From long, dark, frozen winters to sweltering, bug-infested summers, Life Below Zero: Canada captures the day-to-day trials of people living in unforgiving environments. The stars of the series include Becky Broderick, who left Sudbury, Ontario to start a family in the wilderness; Bentley Kakekayash, who was born in a remote North Caribou Lake First Nations community only knowing life in the bush; “Pike” Mike Harrison, a self-professed “lone-wolf”, who has spent the last two decades living in isolation in a cabin he built himself; and best friends Kim Pasche and Pierre-Yves Duc who moved from Switzerland 10 years ago to live off the land in the Yukon.

Life Below Zero: Canada is based on the original format, Life Below Zero, licensed and distributed by BBC Studios. The series is produced by Saloon Media, a Blue Ant Studios company. Paul Kilback and Tara Elwood are the Series Producers. Paul Kilback, Victor Kushmaniuk and Mark Stevenson serve as Directors. Michael Kot, Betty Orr and Paul Kilback serve as Executive Producers. Overseeing the series for Cottage Life TV is Sam Linton, Head of Original Content for Blue Ant Media.

Meet the Canadian Stars of Life Below Zero: Canada:

Becky Broderick 
Location: Mendenhall River, Yukon Territory Łutsël K’e, Northwest Territories
At 30 years-old, Becky left her suburban life in Sudbury, Ontario to move to the remote north and settle down roots. Becky lives with her husband, newborn daughter and her beloved team of sled dogs. They live off grid and Becky aims to ‘up’ their game to be completely self-reliant. Becky wants to raise her daughter to be “a self-sufficient badass.”

Bentley Kakekayash
Location: Weagamow Lake, Northern Ontario (a remote North Caribou Lake First Nations community)
At only 25 years-old, Bentley Kakekayash is an experienced outdoorsman who has been working and living in the bush since the day he was born. Living in a remote First Nations community, Bentley works the same trap line that his ancestors did before him.

“Pike” Mike Harrison
Location: Lindberg Landing, NWT (670km west of Yellowknife)
Mike has been living alone in the woods for over 20 years and it’s left him extremely industrious… and a little loopy.  Mike is a professional handyman, constantly upgrading his cabin and gear with items he sources from the wilderness. Mike is a regular “MacGyver” when it comes to builds and general wilderness survival.

Kim Pasche and Pierre-Yves Duc
Location: Silent Lake, Yukon
Best friends Kim and Pierre are Swiss born hunters, trappers and bushmen who have lived in the Yukon for 10 years. They have been working one of the remote trap-lines in the Yukon Territories for the last six years.

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All-new season of Makeful TV’s Handmade Hotels debuts February 26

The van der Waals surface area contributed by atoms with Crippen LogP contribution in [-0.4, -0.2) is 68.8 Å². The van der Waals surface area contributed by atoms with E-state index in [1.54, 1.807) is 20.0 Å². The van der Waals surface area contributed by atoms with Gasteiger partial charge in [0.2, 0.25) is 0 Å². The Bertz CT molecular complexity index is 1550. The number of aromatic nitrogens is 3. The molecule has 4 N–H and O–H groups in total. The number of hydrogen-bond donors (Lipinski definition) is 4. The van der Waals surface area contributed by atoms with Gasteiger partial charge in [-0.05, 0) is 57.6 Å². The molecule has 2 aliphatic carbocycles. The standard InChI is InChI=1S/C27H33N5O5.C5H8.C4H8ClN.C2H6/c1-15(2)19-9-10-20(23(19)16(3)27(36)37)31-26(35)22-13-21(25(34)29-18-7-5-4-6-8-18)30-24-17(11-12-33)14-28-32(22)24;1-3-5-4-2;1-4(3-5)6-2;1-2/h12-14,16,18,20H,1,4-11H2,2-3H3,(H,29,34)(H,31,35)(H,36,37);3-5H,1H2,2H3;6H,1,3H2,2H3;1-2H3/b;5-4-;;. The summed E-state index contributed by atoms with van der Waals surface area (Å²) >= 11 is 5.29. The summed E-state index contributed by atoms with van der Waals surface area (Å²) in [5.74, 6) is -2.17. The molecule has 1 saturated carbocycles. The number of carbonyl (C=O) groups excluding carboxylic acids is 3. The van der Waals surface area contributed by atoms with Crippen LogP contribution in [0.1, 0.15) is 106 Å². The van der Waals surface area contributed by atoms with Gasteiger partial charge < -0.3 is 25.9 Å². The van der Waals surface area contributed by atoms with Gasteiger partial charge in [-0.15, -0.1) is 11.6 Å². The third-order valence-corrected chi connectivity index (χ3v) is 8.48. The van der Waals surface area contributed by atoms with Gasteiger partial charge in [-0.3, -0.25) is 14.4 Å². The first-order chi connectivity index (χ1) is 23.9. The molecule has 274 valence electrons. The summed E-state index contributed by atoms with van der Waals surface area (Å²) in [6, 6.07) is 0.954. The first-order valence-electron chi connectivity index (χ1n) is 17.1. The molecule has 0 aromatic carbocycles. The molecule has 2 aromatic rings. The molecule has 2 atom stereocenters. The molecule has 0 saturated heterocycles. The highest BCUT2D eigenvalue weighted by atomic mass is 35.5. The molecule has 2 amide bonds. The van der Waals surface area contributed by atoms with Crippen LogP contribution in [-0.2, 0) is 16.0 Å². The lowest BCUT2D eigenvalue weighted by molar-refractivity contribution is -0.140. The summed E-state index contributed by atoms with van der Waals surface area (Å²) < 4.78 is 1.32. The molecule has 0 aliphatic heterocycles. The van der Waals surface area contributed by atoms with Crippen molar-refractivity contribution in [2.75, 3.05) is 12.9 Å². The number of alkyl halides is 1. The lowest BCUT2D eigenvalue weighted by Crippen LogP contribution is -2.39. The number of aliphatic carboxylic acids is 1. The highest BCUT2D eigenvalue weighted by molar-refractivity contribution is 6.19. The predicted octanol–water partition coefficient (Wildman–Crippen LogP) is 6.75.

From a media release:

Step inside some of Canada’s most creative, inspiring and thoughtfully designed short-term rentals in the all-new season of Handmade Hotels (6×30’). Hosted by renovation specialist and design enthusiast, Katie Herbert, the Makeful original series follows ambitious homeowners who harness their creativity and DIY skills to revamp spaces for short term rentals. Handmade Hotels uncovers hidden gems, from a 1970s-themed chalet to a remote treehouse-inspired cottage and a former refrigerator factory turned high-tech loft, the spaces are as diverse as the holiday goers themselves. Season 2 of Handmade Hotels airs Wednesdays at 8 p.m. ET/PT, starting Feb. 26 on Makeful, during the channel’s eight-week nationwide free preview event, running until April 5.

In every episode, Katie Herbert explores three short-term rentals, each have something different to offer visitors, such as creative ways to accommodate large groups and children, eco-friendly homes, high-tech renovations, resort-style glamping and restored historic homes. The series is packed with unexpected ideas and inventive flourishes.

The first two episodes include:

Episode 1 – Take a Chance
Wednesday, Feb. 26 at 8 p.m. ET/PT
Katie discovers three short-term rentals that have made some big design decisions – with even bigger results. These extraordinary rentals include a bright cottage playhouse in the city filled with vibrant colours and textures, a hundred-year-old farmhouse transformed into a groovy 70’s-themed chalet and two deluxe glamping experiences on a rural farm.

Episode 2 – New Experiences
Wednesday, March 4 at 8 p.m. ET/PT
Katie explores three vacation rentals that let visitors step out of their comfort zone.  First up is a secret communal space in the city where guests can join pop-up concerts and secret dinner parties with local artists. Then, Katie visits a rustic loft above an active barn, where guests can get to know the resident horses. Finally, Katie travels to two off-grid experiments in Tiny Living, including a Scandinavian-themed Tiny Home and a converted silver retro trailer.

Handmade Hotels is produced by Architect-Films, in association with Makeful and distributed globally by Blue Ant Media. Jo Virgo is the Series Producer with Tanya Linton and Mike Sheerin serving as Executive Producers. Brian Quigley is the Director and Ryan West is the Story Editor.